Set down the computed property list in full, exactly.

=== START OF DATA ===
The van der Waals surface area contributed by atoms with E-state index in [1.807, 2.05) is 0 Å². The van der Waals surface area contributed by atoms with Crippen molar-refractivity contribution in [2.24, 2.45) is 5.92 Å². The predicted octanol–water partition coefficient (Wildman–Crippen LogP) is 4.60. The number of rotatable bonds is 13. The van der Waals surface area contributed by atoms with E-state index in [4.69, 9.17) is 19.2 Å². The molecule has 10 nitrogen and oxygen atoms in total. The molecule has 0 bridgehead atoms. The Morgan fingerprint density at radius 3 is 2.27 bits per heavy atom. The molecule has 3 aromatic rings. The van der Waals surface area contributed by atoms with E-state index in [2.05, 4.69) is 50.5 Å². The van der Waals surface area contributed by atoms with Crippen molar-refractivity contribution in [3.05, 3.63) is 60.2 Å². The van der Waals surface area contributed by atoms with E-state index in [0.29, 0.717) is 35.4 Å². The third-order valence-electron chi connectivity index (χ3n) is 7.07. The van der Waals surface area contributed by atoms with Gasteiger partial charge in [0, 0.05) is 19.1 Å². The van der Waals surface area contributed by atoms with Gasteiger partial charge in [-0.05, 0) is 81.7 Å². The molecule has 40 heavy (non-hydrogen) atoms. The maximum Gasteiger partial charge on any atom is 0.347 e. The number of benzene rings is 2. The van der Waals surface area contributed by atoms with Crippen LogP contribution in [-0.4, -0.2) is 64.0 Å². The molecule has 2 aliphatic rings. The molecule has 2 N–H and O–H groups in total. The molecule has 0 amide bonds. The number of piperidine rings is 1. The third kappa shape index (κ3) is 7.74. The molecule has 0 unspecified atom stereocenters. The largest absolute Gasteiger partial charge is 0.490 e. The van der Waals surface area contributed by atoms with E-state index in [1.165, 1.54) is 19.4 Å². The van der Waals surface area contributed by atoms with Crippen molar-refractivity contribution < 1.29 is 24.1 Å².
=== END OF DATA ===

The van der Waals surface area contributed by atoms with E-state index in [1.807, 2.05) is 0 Å². The van der Waals surface area contributed by atoms with Crippen molar-refractivity contribution in [2.24, 2.45) is 5.92 Å². The predicted octanol–water partition coefficient (Wildman–Crippen LogP) is 4.60. The number of rotatable bonds is 13. The van der Waals surface area contributed by atoms with E-state index in [4.69, 9.17) is 19.2 Å². The molecule has 10 nitrogen and oxygen atoms in total. The molecule has 0 bridgehead atoms. The Morgan fingerprint density at radius 3 is 2.27 bits per heavy atom. The molecule has 3 aromatic rings. The van der Waals surface area contributed by atoms with E-state index in [2.05, 4.69) is 50.5 Å². The van der Waals surface area contributed by atoms with Crippen molar-refractivity contribution in [3.05, 3.63) is 60.2 Å². The van der Waals surface area contributed by atoms with E-state index in [0.29, 0.717) is 35.4 Å². The third-order valence-electron chi connectivity index (χ3n) is 7.07. The van der Waals surface area contributed by atoms with Gasteiger partial charge in [0, 0.05) is 19.1 Å². The van der Waals surface area contributed by atoms with Gasteiger partial charge in [-0.05, 0) is 81.7 Å². The molecule has 40 heavy (non-hydrogen) atoms. The maximum Gasteiger partial charge on any atom is 0.347 e. The number of benzene rings is 2. The van der Waals surface area contributed by atoms with Crippen LogP contribution in [-0.4, -0.2) is 64.0 Å². The molecule has 2 aliphatic rings. The molecule has 2 N–H and O–H groups in total. The molecule has 0 amide bonds. The number of piperidine rings is 1. The third kappa shape index (κ3) is 7.74. The molecule has 0 unspecified atom stereocenters. The largest absolute Gasteiger partial charge is 0.490 e. The van der Waals surface area contributed by atoms with E-state index in [1.165, 1.54) is 19.4 Å². The van der Waals surface area contributed by atoms with Crippen molar-refractivity contribution < 1.29 is 24.1 Å².